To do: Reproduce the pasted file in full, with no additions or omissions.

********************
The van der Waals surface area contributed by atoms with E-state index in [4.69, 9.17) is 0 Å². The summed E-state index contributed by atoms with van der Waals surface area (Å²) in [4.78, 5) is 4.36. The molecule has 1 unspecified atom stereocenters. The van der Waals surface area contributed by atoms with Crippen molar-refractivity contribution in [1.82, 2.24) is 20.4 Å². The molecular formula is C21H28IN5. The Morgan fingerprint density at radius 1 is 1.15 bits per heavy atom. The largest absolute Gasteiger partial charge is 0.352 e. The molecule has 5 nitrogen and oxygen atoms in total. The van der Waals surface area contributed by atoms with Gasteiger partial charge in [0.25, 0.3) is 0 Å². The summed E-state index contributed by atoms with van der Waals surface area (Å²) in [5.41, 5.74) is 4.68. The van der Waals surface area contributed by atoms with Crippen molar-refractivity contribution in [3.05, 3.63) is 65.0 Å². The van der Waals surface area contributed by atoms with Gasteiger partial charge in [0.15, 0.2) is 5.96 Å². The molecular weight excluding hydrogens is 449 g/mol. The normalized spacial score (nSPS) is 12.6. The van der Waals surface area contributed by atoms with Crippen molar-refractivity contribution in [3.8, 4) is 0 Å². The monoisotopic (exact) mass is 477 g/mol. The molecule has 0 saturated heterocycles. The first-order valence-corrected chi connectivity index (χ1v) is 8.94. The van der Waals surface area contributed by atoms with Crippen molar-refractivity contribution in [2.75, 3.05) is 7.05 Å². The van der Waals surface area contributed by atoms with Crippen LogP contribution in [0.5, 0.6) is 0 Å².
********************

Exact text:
The van der Waals surface area contributed by atoms with E-state index in [4.69, 9.17) is 0 Å². The summed E-state index contributed by atoms with van der Waals surface area (Å²) in [4.78, 5) is 4.36. The molecule has 1 unspecified atom stereocenters. The van der Waals surface area contributed by atoms with Crippen molar-refractivity contribution in [1.82, 2.24) is 20.4 Å². The molecular formula is C21H28IN5. The Morgan fingerprint density at radius 1 is 1.15 bits per heavy atom. The largest absolute Gasteiger partial charge is 0.352 e. The molecule has 5 nitrogen and oxygen atoms in total. The van der Waals surface area contributed by atoms with Gasteiger partial charge in [0.25, 0.3) is 0 Å². The summed E-state index contributed by atoms with van der Waals surface area (Å²) in [5.41, 5.74) is 4.68. The van der Waals surface area contributed by atoms with Crippen molar-refractivity contribution in [3.05, 3.63) is 65.0 Å². The van der Waals surface area contributed by atoms with Gasteiger partial charge in [0.15, 0.2) is 5.96 Å². The molecular weight excluding hydrogens is 449 g/mol. The normalized spacial score (nSPS) is 12.6. The van der Waals surface area contributed by atoms with Crippen molar-refractivity contribution in [3.8, 4) is 0 Å². The monoisotopic (exact) mass is 477 g/mol. The molecule has 0 saturated heterocycles. The first-order valence-corrected chi connectivity index (χ1v) is 8.94. The van der Waals surface area contributed by atoms with Crippen molar-refractivity contribution in [2.75, 3.05) is 7.05 Å². The van der Waals surface area contributed by atoms with Crippen LogP contribution in [0.5, 0.6) is 0 Å².